It is not the cholesterol in foods that makes your bad cholesterol levels go up, it’s something more inconspicuous.
By Dawn Flemming
Eggs have a notorious reputation for having high amounts of cholesterol which according to popular opinion adversely affects cholesterol levels. But this is a misunderstanding.
Generally speaking, our cholesterol levels are not produced from the cholesterol that is available in foods, meaning that our cholesterol levels depend on the cholesterol that our bodies produce. In other words, cholesterol containing foods are not the cause of high cholesterol, it is foods that cause our bodies to produce cholesterol.
According to nutritional studies, the most powerful cholesterol-producer in our bodies is sugar. This not only includes added sugar, but it also includes refined grains like white bread, white rice and white pasta.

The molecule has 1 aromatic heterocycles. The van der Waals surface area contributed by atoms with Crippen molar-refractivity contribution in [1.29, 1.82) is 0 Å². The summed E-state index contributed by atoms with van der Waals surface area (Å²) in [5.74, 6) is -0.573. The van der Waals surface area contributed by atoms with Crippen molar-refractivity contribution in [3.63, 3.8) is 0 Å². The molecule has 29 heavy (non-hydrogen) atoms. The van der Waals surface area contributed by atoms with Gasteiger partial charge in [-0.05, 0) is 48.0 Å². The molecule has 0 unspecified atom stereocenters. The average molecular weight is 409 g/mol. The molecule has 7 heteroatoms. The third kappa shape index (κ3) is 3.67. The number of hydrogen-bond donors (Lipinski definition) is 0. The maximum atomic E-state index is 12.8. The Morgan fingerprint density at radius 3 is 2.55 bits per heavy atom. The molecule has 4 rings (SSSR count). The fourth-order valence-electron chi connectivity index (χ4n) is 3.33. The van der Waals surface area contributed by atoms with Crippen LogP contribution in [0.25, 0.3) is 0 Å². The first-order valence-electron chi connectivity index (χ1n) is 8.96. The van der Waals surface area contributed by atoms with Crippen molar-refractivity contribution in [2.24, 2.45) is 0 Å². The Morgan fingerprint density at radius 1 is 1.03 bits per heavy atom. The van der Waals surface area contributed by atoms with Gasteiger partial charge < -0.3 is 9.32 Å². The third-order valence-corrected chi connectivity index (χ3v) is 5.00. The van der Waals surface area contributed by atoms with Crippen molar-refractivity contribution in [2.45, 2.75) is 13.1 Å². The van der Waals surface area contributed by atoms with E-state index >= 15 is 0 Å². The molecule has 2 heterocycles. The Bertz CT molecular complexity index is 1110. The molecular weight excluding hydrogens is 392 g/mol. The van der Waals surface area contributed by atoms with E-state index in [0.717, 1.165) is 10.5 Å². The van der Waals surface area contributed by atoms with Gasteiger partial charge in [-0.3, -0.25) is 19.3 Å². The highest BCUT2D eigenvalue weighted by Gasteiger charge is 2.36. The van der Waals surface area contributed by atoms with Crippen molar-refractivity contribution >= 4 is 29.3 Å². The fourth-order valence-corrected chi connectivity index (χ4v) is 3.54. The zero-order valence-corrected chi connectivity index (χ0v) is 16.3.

When we consume sugar, our bodies release insulin in order to regulate our blood sugar levels. However, when our bodies release insulin, our bodies also begin to store LDL cholesterol which is known as the “bad cholesterol”. Incidentally, HDL or the “good cholesterol” goes down.
The obvious good news is that not all sugar is bad for you. Sugar that is naturally found in foods like fruits do not bring about cholesterol as they are absorbed slowly (thanks to its fiber) thereby keeping insulin release in the body at low levels.
What’s the take-away here? Reduce the amount of added sugar you consume. Replace your refined grains with whole grains which will help you keep your cholesterol levels in check.
Dawn Flemming is Director of Business Services at Geriatric In-Home Care in Fresno, California.